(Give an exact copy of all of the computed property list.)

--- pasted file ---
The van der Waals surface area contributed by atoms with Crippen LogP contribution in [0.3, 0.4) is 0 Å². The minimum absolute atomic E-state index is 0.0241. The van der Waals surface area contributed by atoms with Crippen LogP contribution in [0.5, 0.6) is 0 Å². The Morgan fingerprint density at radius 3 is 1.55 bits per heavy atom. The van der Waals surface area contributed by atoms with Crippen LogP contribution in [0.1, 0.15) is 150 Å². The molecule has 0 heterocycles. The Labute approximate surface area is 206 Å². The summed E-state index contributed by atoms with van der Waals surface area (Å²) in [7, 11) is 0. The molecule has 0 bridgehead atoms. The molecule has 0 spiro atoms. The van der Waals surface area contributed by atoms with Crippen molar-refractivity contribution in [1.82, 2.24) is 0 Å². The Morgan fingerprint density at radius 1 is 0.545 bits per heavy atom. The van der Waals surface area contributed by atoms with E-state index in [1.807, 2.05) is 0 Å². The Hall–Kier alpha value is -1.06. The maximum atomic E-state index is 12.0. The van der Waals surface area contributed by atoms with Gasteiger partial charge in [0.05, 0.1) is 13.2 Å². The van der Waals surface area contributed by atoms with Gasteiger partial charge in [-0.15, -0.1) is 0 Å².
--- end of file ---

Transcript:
The van der Waals surface area contributed by atoms with Crippen LogP contribution in [0.3, 0.4) is 0 Å². The minimum absolute atomic E-state index is 0.0241. The van der Waals surface area contributed by atoms with Crippen LogP contribution in [0.5, 0.6) is 0 Å². The Morgan fingerprint density at radius 3 is 1.55 bits per heavy atom. The van der Waals surface area contributed by atoms with Crippen LogP contribution in [0.1, 0.15) is 150 Å². The molecule has 0 heterocycles. The Labute approximate surface area is 206 Å². The summed E-state index contributed by atoms with van der Waals surface area (Å²) in [7, 11) is 0. The molecule has 0 bridgehead atoms. The molecule has 0 spiro atoms. The van der Waals surface area contributed by atoms with Crippen molar-refractivity contribution in [1.82, 2.24) is 0 Å². The Morgan fingerprint density at radius 1 is 0.545 bits per heavy atom. The van der Waals surface area contributed by atoms with E-state index in [1.807, 2.05) is 0 Å². The Hall–Kier alpha value is -1.06. The maximum atomic E-state index is 12.0. The van der Waals surface area contributed by atoms with Gasteiger partial charge in [0.05, 0.1) is 13.2 Å². The van der Waals surface area contributed by atoms with Gasteiger partial charge in [-0.15, -0.1) is 0 Å².